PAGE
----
Authored in 2008 by Richard Serino, then-Director of Boston’s Emergency Medical Services, Marathons – A Tale of Two Cities and the Running of a Planned Mass Casualty Event (PDF) provides a detailed and fully operationalized plan for carrying out a mass casualty drill uncannily similar to what transpired at the Boston Marathon bombing on April 15, 2013.
In 2009 Serino retired from his post at Boston EMS after being appointed Deputy Administrator at the Federal Emergency Management Administration by President Barack Obama.
The 39-frame slide presentation details how emergency personnel and resources are to be coordinated and deployed. It also emphasizes “Working with the media.” “Their mission is to get a story,” frame 11 instructs. “Building a longstanding relationship with journalists and reporters ensures that they get the right story and that they serve as a resource when needed.”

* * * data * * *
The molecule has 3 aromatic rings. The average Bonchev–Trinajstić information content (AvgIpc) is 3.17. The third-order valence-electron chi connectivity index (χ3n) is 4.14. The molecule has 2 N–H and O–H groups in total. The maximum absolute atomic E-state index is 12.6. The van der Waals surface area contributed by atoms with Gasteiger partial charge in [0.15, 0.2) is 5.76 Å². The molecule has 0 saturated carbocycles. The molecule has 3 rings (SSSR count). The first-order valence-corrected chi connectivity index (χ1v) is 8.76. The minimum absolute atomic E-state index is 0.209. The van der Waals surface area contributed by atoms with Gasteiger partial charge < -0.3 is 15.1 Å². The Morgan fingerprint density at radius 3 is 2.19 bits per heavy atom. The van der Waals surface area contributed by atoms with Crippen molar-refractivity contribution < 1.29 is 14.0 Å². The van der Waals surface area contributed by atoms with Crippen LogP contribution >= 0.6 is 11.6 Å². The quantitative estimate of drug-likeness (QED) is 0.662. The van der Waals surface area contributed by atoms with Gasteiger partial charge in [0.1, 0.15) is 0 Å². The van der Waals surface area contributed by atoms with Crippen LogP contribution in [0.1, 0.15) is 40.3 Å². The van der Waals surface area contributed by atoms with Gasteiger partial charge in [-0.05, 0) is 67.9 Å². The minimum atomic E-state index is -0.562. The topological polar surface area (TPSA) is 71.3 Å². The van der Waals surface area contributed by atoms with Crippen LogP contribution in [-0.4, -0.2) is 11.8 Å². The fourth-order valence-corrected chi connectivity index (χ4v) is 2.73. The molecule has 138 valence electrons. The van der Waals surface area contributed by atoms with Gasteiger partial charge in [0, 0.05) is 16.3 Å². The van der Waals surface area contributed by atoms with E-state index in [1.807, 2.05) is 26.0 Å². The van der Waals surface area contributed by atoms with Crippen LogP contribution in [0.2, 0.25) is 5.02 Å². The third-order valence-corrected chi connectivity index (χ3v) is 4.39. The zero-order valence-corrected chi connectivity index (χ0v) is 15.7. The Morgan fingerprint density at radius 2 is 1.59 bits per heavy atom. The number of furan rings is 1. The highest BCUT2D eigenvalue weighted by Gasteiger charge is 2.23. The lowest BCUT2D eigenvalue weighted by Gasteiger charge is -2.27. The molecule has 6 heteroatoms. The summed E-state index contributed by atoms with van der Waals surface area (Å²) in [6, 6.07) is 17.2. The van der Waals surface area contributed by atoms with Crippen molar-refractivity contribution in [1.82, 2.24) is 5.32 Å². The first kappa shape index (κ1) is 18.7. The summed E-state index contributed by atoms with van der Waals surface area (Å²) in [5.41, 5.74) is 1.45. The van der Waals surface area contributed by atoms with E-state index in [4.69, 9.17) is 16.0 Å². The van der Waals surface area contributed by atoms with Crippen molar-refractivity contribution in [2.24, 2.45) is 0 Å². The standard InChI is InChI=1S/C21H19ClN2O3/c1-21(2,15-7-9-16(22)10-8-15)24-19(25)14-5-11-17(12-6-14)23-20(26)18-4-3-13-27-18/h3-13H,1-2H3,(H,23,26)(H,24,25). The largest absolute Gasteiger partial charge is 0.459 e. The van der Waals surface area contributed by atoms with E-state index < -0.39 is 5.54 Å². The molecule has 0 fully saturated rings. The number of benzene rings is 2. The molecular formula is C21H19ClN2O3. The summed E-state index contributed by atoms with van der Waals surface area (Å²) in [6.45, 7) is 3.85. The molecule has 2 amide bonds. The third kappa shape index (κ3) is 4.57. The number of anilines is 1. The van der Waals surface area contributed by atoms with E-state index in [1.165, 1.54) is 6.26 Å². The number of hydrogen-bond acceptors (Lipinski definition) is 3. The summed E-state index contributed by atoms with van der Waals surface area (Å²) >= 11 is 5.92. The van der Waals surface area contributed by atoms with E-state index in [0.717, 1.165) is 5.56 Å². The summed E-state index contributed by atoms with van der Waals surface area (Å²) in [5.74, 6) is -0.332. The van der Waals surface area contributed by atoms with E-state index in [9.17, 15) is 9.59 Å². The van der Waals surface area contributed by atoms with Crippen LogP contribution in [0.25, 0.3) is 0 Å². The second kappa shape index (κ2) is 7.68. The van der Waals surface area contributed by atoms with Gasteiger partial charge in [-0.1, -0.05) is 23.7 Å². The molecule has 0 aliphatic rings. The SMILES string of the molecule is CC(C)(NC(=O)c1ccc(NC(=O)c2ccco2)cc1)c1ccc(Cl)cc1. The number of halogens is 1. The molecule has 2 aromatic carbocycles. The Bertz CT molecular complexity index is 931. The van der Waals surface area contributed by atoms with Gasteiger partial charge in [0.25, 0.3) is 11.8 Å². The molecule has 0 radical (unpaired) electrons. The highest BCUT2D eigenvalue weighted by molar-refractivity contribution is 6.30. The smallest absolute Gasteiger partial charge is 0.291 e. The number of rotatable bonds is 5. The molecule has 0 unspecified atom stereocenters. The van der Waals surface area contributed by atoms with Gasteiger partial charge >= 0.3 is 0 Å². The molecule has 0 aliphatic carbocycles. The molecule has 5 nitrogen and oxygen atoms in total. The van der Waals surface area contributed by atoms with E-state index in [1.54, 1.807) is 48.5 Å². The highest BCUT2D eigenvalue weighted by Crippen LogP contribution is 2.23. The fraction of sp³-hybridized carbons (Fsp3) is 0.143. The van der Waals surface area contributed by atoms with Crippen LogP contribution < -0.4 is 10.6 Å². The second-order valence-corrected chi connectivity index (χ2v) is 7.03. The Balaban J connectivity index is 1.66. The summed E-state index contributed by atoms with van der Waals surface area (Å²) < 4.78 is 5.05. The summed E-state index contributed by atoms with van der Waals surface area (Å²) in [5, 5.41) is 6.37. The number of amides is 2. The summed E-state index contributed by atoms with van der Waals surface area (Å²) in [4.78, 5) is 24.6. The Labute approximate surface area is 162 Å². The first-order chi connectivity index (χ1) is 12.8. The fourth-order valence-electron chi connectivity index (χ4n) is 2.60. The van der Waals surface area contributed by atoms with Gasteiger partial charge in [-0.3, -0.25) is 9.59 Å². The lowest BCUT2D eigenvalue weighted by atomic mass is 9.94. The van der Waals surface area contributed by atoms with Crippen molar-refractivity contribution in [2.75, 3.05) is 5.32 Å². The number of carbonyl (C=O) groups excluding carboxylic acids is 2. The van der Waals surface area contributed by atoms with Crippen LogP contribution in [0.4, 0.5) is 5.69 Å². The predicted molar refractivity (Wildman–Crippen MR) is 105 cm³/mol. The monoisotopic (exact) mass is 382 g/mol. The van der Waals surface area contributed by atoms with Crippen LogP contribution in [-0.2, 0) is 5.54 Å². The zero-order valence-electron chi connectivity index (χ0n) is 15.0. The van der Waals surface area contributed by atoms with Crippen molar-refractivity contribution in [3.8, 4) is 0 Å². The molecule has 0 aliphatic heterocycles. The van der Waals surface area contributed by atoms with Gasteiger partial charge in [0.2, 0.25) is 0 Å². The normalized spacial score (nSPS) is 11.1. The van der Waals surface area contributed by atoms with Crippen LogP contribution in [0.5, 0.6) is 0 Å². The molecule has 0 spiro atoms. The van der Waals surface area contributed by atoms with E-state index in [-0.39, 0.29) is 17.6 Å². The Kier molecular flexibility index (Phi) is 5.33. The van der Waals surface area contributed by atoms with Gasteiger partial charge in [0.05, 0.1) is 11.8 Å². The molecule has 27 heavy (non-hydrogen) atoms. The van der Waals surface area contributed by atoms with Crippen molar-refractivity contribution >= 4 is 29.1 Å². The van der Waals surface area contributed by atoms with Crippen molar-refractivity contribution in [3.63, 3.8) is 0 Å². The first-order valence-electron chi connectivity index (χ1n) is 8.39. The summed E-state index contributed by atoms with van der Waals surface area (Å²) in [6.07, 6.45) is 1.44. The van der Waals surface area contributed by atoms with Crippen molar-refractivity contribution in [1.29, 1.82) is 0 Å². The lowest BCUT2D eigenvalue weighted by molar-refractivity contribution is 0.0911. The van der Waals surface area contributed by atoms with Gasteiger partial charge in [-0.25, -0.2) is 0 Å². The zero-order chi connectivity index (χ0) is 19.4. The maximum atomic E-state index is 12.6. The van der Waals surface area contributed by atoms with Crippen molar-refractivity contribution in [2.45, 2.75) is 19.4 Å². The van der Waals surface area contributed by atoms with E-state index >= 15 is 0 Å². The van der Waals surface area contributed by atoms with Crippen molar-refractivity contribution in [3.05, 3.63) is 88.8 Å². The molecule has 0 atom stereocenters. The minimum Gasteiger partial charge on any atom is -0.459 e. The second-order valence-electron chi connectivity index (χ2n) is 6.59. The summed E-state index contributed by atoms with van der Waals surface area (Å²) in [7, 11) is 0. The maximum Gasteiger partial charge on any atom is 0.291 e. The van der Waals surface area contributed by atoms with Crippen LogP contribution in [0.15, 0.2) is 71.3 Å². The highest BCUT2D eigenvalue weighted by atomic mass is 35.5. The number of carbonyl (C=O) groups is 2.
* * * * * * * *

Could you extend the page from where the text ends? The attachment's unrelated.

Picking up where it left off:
Several maps of downtown Boston “based on consistent grid coordinates” and including “zone designations for incident reporting” (frame 26) delineate the Marathon route and finish line area on Boylston Street. Specific procedures for medical providers, including electronic patient tracking via barcodes (frame 31) further indicate the scope and precision of the mock event.
The video below provides an overview of Marathons and still footage suggesting Serino’s on-the-scene direction of the BMB exercise shortly after 2:50PM when the explosives were detonated.
Many thanks to “Skeptical” for bringing this to my attention.
Professor James F. Tracy is an Associate Professor of Media Studies at Florida Atlantic University. James Tracy’s work on media history, politics and culture has appeared in a wide variety of academic journals, edited volumes, and alternative news and opinion outlets. James is editor of Union for Democratic Communication’s Journal Democratic Communiqué and a contributor to Project Censored’s forthcoming publication Censored 2013: The Top Censored Stories and Media Analysis of 2011-2012. Additional writings and information are accessible at memoryholeblog.com.